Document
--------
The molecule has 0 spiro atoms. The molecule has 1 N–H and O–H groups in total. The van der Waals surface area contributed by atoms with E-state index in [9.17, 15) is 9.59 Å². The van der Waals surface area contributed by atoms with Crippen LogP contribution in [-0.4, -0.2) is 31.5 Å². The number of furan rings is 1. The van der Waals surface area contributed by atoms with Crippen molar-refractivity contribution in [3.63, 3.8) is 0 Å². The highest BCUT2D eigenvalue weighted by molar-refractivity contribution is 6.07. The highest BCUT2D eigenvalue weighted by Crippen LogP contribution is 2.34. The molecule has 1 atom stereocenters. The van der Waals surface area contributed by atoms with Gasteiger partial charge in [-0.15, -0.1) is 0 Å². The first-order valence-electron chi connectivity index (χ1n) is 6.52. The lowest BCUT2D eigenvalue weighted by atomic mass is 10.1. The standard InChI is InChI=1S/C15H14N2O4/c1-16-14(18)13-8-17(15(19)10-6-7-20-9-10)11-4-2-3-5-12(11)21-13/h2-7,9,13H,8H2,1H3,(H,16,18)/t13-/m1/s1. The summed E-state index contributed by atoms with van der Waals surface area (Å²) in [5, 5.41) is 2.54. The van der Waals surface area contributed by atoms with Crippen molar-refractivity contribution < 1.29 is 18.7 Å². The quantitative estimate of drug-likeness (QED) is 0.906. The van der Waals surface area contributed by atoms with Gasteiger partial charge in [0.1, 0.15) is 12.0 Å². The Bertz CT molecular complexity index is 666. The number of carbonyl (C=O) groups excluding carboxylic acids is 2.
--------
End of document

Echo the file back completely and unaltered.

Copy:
The molecule has 0 spiro atoms. The molecule has 1 N–H and O–H groups in total. The van der Waals surface area contributed by atoms with E-state index in [9.17, 15) is 9.59 Å². The van der Waals surface area contributed by atoms with Crippen LogP contribution in [-0.4, -0.2) is 31.5 Å². The number of furan rings is 1. The van der Waals surface area contributed by atoms with Crippen molar-refractivity contribution in [3.63, 3.8) is 0 Å². The highest BCUT2D eigenvalue weighted by molar-refractivity contribution is 6.07. The highest BCUT2D eigenvalue weighted by Crippen LogP contribution is 2.34. The molecule has 1 atom stereocenters. The van der Waals surface area contributed by atoms with Gasteiger partial charge in [-0.15, -0.1) is 0 Å². The first-order valence-electron chi connectivity index (χ1n) is 6.52. The lowest BCUT2D eigenvalue weighted by atomic mass is 10.1. The standard InChI is InChI=1S/C15H14N2O4/c1-16-14(18)13-8-17(15(19)10-6-7-20-9-10)11-4-2-3-5-12(11)21-13/h2-7,9,13H,8H2,1H3,(H,16,18)/t13-/m1/s1. The summed E-state index contributed by atoms with van der Waals surface area (Å²) in [5, 5.41) is 2.54. The van der Waals surface area contributed by atoms with Crippen molar-refractivity contribution < 1.29 is 18.7 Å². The quantitative estimate of drug-likeness (QED) is 0.906. The van der Waals surface area contributed by atoms with Gasteiger partial charge in [0.1, 0.15) is 12.0 Å². The Bertz CT molecular complexity index is 666. The number of carbonyl (C=O) groups excluding carboxylic acids is 2.